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Abortion Vote Lingers for Seven Republicans

Seven House Republicans stood alone in the fight to protect federal funding for Planned Parenthood. And now each of them faces attacks from the left and right, forced to walk a political tightrope because the new House GOP majority has, intentionally or not, diluted a message of fiscal responsibility with a debate over social issues.

The leader of a prominent anti-
abortion interest group this week threatened to push primary challengers on the seven social moderates, most of whom represent purple districts.

“Without question, there will be consequences,” Marjorie Dannenfelser, president of the anti-abortion Susan B. Anthony List, told Roll Call when asked about the seven Republicans. “It’s not just our group, but others are very focused on those folks, and our allies have proven a willingness to get involved in primaries when it matters.”

Abortion fights resonate nationally and help gin up both grass-roots interest in elections and fundraising pushes. But most of these Republicans could be in bigger trouble back home if they move too far to the right. Many represent socially moderate swing districts that moved to the Republican column in 2010 when the focus was on the economy and federal spending.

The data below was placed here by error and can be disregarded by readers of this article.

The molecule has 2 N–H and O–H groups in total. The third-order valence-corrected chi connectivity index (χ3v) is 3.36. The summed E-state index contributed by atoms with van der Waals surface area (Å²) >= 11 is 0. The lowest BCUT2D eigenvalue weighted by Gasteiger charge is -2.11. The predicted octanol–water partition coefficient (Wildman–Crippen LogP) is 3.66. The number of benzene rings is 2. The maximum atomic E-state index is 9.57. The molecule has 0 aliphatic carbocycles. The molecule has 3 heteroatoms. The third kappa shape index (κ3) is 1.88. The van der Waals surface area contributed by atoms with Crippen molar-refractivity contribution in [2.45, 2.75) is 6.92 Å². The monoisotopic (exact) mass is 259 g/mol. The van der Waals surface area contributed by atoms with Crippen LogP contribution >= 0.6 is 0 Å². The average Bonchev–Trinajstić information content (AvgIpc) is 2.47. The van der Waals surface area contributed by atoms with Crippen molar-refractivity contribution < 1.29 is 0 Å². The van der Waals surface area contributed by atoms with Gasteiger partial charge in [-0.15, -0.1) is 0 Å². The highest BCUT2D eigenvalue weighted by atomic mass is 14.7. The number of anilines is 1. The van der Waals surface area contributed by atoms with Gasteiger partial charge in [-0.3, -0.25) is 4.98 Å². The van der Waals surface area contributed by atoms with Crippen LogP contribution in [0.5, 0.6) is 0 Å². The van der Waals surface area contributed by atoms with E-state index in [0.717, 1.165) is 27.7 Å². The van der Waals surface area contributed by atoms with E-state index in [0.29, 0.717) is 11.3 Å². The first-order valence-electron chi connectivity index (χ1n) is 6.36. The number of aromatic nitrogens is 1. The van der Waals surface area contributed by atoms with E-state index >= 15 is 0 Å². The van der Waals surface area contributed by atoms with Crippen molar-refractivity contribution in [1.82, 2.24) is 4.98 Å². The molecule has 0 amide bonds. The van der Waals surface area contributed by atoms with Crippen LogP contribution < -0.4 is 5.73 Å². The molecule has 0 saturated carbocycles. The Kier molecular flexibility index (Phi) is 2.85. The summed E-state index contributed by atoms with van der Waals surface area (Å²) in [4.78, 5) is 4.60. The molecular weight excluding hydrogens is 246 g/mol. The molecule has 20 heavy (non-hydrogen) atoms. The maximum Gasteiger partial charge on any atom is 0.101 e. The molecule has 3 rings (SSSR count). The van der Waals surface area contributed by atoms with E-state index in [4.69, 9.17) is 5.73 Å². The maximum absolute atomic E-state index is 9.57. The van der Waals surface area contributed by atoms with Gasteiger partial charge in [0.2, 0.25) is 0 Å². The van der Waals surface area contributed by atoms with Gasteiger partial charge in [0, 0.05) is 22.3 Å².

It remains to be seen how voters might react in 2012 if the message is clouded by a fight over abortion.

There were two freshmen among the seven Republican dissidents: Reps. Robert Dold (Ill.) and Richard Hanna (N.Y.). The others were Reps. Judy Biggert (Ill.), Mary Bono Mack (Calif.), Charlie Dent (Pa.) and Rodney Frelinghuysen (N.J.). In his own category is Rep. Charles Bass (N.H.), who returned to Congress this year after a four-year hiatus.

Bass has long been considered a moderate. But his vote on the Planned Parenthood measure, named for its prime sponsor, Rep. Mike Pence (R-Ind.), caught the attention of New Hampshire’s most powerful socially conservative organization.

“We were disappointed when he was one of the seven Republicans to vote against the Pence amendment,” New Hampshire Cornerstone Executive Director Kevin Smith said. 

“Is that one vote enough to get him primaried? Probably not. But if there are more of those votes, it’s something to watch.”

Interest groups on the left and right are pushing to make sure the Planned Parenthood vote is not forgotten, even though the provision is unlikely to pass the Senate or be signed by President Barack Obama.

The Democratic Congressional Campaign Committee last week ran automated phone calls, Web ads and e-mails attacking five freshman lawmakers who voted against the Pence amendment and “to restrict women’s access to legal and lifesaving health care services while preserving taxpayer subsidies for Big Oil companies making record profits.”

Dold was among those attacked — even though he opposed the amendment — because he supported the final spending measure that included blocking the funding. 

SBA List this week announced plans to spend $200,000 on radio and television ads to supplement a 14-stop “grass-roots tour” of key Congressional districts to fuel the Planned Parenthood debate. 

The anti-abortion organization has no immediate plans to attack any of the seven Republicans, but it is playing positive radio spots thanking New Hampshire’s 1st district Rep. Frank Guinta (R), who split with Bass on the Pence amendment.

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